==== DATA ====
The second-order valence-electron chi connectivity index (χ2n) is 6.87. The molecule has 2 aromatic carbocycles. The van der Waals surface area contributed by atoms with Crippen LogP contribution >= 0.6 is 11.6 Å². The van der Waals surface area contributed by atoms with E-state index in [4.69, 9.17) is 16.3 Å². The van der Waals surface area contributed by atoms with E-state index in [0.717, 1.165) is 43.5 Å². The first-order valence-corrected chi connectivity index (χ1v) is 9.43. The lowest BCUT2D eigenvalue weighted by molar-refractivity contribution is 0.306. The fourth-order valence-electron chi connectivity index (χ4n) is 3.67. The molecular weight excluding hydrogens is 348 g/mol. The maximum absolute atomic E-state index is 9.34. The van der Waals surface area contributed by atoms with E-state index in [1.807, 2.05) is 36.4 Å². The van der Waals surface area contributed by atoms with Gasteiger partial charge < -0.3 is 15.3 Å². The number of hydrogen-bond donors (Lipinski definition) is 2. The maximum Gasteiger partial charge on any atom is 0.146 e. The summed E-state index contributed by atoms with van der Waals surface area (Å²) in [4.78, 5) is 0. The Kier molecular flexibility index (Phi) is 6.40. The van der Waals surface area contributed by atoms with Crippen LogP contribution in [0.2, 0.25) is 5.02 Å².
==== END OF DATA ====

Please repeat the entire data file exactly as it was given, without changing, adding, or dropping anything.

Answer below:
The second-order valence-electron chi connectivity index (χ2n) is 6.87. The molecule has 2 aromatic carbocycles. The van der Waals surface area contributed by atoms with Crippen LogP contribution >= 0.6 is 11.6 Å². The van der Waals surface area contributed by atoms with E-state index in [4.69, 9.17) is 16.3 Å². The van der Waals surface area contributed by atoms with E-state index in [0.717, 1.165) is 43.5 Å². The first-order valence-corrected chi connectivity index (χ1v) is 9.43. The lowest BCUT2D eigenvalue weighted by molar-refractivity contribution is 0.306. The fourth-order valence-electron chi connectivity index (χ4n) is 3.67. The molecular weight excluding hydrogens is 348 g/mol. The maximum absolute atomic E-state index is 9.34. The van der Waals surface area contributed by atoms with E-state index in [1.807, 2.05) is 36.4 Å². The van der Waals surface area contributed by atoms with Gasteiger partial charge < -0.3 is 15.3 Å². The number of hydrogen-bond donors (Lipinski definition) is 2. The maximum Gasteiger partial charge on any atom is 0.146 e. The summed E-state index contributed by atoms with van der Waals surface area (Å²) in [4.78, 5) is 0. The Kier molecular flexibility index (Phi) is 6.40. The van der Waals surface area contributed by atoms with Crippen LogP contribution in [0.2, 0.25) is 5.02 Å².